There is more hunger for love and appreciation in this world than for bread. ~ Mother Teresa
Compliments are extremely powerful and we never know when we can change a life with a few words of appreciation. For all you know, you may have said something complimentary at the right moment, resulting in lifelong motivation.
Sadly, even though people love to receive compliments and the benefits are well-known both for the giver and receiver, people are not generous with them. What if we pledged to change that and decide to encourage one another? Still skeptical?
Here’s are reasons to practice giving compliments more:
Imagine changing the course of a person’s life by saying the positive words she needs to hear at the crucial moment! You’re practically making them believe in themselves!
- Your compliment may be the bridge between someone’s success and decision to give up
- Interact with children or a parent? Encouraging them helps them learn via positive feedback.
- Compliments are great for bonding relationships. They show you care.
- And of course, compliments are ideal as icebreakers between you and someone you want to resolve issues with. Oh yes, it involves humility and finding something worth complimenting, but isn’t it worth it to do that and move on, especially if you need a working relationship with that person?
- Compliments make you more likeable. Who doesn’t love a person who radiates positivity?
See what I mean?
Most of all, my favorite reason for complimenting is this: it helps focus on the positive. We become more tuned to the good stuff. We look for positive qualities and this automatically opens up opportunities to appreciate those we interact with!
But what stops us from complimenting more often?
It is sad that the human brain is wired to focus on negative things. We tend to give more importance to our negative experiences rather than the good ones. We can blame evolution for this. Cavemen learned to survive because of their increasing awareness of danger. Nevertheless, while helping them stay safe, it also evolved into a situation where we tend not to notice the good things. We go to a restaurant to eat. The waiter messes up our order. Of course, we notice and get mad. What about when they give great service? We just take it for granted.
Then there are people who withhold compliments because it makes them feel they’re admitting that the person they are complimenting is better than them. Isn’t that sad?
What if we decided to be more mindful? Instead of readily grouching about what went wrong, how about noticing all that’s right? We only have to look. How about letting go of that self-absorption and looking outside ourselves? Why not consciously look for the positives around us and look for opportunities to compliment?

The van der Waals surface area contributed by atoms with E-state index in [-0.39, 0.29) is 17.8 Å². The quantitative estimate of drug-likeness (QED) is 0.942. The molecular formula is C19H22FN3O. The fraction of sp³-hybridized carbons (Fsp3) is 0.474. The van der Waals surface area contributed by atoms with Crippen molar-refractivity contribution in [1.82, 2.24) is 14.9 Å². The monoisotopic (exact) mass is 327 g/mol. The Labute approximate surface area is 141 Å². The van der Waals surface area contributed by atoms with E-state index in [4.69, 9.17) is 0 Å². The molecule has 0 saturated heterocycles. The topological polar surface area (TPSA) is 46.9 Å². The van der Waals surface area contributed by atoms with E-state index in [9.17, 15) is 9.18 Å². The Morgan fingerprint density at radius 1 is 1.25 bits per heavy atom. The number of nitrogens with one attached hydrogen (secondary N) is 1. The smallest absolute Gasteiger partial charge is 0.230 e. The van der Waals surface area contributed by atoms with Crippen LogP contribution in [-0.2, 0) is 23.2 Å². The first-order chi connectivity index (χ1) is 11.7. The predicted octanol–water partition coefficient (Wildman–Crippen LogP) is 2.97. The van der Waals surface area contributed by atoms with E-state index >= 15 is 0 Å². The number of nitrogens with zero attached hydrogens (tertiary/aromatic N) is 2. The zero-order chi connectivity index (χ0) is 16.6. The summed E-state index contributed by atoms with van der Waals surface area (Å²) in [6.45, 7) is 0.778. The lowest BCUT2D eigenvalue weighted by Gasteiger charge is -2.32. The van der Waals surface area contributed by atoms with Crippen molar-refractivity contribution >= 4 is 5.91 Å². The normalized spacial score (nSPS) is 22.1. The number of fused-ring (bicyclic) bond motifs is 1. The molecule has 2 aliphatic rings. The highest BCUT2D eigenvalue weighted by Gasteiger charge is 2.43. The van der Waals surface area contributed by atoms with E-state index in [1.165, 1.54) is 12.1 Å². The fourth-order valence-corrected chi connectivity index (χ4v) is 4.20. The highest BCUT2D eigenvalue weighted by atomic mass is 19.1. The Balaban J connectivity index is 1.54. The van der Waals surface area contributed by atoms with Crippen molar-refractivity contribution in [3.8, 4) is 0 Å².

Lets look at how to tune ourselves to giving compliments
- Observe and notice. Be more alert to opportunities to compliment.
- Don’t wait for a major event. It is okay to compliment the little things. Go ahead and admire the obvious – hey, great hairdo; cool scarf; fab shades; love the way you (fill in the blank); you have great taste in (fill in the blank)…take it away!
- Be specific, as that makes you more genuine and proves you noticed and sounds more encouraging, especially with children
- Which brings us to being sincere. Genuine compliments win people while insincere ones lack credibility
- Be direct, be open. Why mask a compliment? Ever been told your writing is surprisingly good? Instead, why not “You’re an amazing writer” What about “Considering your age, you look great” Why not “You’re looking great today”. And then there’s the universal “not bad” If you think the person doesn’t deserve a compliment, simply say nothing.
- Express yourself. Perhaps some people find it hard to compliment because they can’t find the right words, and let the moment pass. This happens a lot with people we know well.
- Compliment publicly. Carries so much more weight, don’t you think?
- If you overhear something good about someone, let them know.
- Compliment people who are not around. What a compliment to praise someone in their absence!
- Do it now. The moment you notice something nice about someone, let them know.
So, how about practicing being that person with a warm heart, one who is always ready to offer an encouraging word or something nice to say to everyone we meet? And don’t forget to accept compliments graciously!
March 1 is World Compliment Day
‘World Compliment Day’ simply addresses the basic human need for recognition and appreciation. Nobody wins commercially, but everybody gains emotionally. And therein lies its power.
March 1st is just about consciously reflecting on what someone in your area does well and letting that person know he/she is sincerely appreciated for that. It should be done through words instead of gifts. “A sincere and personal compliment costs nothing, but the impact on the recipient is huge,” says Hans Poortvliet, recognition professional and the driving force behind the annual event in the Netherlands. “Nothing stimulates more, gives more energy, makes people happier and, as far as business is concerned, increases productivity and commitment faster than sincere appreciation. So why not use it a little bit more?”